DE: “I think that as science progresses, it will give new ideas to people. The philosophers Russell and Whitehead said a century ago, they said ‘Look, if you want to have some sort of spirituality, you might as well predicate it on the bedrock of what we already know to be true.’ If you know there are sextillion stars and the size of the cosmos and quantum mechanics and so on, why don’t you start there, and make up new stories. I think that’s a tremendous idea. And Carl Sagan said he was surprised religions hadn’t incorporated the wondrous discoveries of science yet, because you could very easily as a religion say, ‘you know what, it’s a lot more beautiful and wondrous than we ever suspected.’”
On the merger of scientific discoveries and religious spiritual beliefs, I’ve long thought that every society needs its entrail-reading gurus. Where ancient societies had shamans and oracles, we now have economists, and since their credibility has dwindled when it comes to explaining and predicting the forces that drive our political and social systems, in time we may place our faith in scientists. But is having a neurobiologist, physicist or geneticist telling us the mysteries of the universe such a great idea if at some turning point in the future, they gain mystical authority from those explanations and their ideas take on quasi-priestly connotations or functions? Dr. Eagleman’s credibility in this regard rests on his confidence in ‘what we don’t know.’ But he is remarkably certain about his uncertainty.
Eagleman’s areas of scientific specialty (from his Wiki entry) are exciting: time perception, involving “temporal encoding, time warping, manipulations of the perception of causality, and time perception in high-adrenaline situations”; synesthesia, in which “one sense triggers an involuntary sensation in other senses”; visual illusions; and Neurolaw, which “determines how modern brain science should affect the way we make laws, punish criminals, and invent new methods for rehabilitation.” Eagleman founded Baylor College of Medicine's Initiative on Neuroscience and Law.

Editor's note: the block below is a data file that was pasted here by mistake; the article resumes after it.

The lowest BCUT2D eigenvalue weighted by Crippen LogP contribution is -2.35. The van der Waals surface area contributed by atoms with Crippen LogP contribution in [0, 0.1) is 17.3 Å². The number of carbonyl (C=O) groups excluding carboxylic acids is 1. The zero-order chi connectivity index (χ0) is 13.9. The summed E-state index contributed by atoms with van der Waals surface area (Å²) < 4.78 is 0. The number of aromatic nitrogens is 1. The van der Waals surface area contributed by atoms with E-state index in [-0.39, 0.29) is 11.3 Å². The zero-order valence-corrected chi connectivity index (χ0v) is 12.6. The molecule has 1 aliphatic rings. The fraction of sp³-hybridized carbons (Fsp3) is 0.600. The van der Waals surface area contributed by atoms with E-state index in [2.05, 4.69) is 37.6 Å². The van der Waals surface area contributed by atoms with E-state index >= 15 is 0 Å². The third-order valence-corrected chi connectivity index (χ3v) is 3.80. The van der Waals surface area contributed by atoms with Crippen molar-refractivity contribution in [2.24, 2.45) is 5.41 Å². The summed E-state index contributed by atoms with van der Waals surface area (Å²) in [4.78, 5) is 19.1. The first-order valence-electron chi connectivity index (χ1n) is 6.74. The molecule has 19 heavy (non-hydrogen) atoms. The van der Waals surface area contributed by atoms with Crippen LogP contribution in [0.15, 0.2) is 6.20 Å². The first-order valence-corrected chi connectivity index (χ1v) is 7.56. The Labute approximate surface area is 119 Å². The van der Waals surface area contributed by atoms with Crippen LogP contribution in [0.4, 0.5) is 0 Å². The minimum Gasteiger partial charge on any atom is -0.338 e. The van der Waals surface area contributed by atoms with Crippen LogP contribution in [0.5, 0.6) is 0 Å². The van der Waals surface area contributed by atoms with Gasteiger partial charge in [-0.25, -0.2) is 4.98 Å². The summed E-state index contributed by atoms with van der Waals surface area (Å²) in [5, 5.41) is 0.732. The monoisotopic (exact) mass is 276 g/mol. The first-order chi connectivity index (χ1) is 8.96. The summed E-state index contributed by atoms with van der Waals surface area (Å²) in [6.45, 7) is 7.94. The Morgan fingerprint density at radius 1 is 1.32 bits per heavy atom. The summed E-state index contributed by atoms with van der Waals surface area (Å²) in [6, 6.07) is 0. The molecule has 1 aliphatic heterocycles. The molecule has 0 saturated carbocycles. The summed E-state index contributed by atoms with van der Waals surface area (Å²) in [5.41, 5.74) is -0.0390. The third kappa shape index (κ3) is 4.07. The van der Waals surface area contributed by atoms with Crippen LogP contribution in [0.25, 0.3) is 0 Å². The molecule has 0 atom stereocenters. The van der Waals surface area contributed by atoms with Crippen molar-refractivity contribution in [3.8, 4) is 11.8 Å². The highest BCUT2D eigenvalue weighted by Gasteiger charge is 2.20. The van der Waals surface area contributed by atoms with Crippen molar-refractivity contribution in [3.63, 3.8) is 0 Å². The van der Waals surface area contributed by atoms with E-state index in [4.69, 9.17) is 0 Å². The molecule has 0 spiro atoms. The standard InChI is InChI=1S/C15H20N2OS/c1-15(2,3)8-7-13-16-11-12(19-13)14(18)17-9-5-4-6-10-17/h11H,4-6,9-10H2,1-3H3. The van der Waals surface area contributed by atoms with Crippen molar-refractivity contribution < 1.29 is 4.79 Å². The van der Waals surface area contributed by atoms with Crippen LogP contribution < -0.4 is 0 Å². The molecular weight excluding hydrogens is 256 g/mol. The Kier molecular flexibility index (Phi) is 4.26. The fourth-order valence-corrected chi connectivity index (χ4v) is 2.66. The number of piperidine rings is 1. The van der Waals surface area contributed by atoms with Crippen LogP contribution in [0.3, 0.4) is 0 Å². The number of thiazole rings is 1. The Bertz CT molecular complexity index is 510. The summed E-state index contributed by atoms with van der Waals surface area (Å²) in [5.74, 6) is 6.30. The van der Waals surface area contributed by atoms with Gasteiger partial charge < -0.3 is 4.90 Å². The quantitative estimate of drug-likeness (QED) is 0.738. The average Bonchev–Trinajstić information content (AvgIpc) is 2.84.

The Institute’s site skirts the edge of the arcane. I even had a second where I thought of the Ludovico technique: “Emerging questions at the interface of law and neuroscience include: Is it a legitimate defense to claim that a tumor or a brain injury 'made you do it'? In what ways are the brains of minors similar or different from adult brains in their capacity for decision-making and impulse control -- and how do those similarities/differences help inform policy for punishment and rehabilitation? Can modern technologies such as structural and/or functional brain imaging be leveraged for rehabilitation? Who should have access to information about our brains? How should juries assess responsibility, given that most behaviors are driven by systems of the brain that we cannot control?”
Certainly, all the makings of a creed are here: our perception of time derives from our awareness of mortality and yearning for immortality; triggered senses are pathways to miracles, as are illusions; and laws describe the boundaries of behaviour in society, given the limits of how our brains in different social systems: cognitive limits become punishable limits. Mind, matter, values - the nexus of the inner and outer worlds - all distilled into Xerox copies of the brain, and rewritten into silica? I think I'll stick with the economist reading the entrails, at least for awhile longer.
See all my posts on the Fountain of Youth.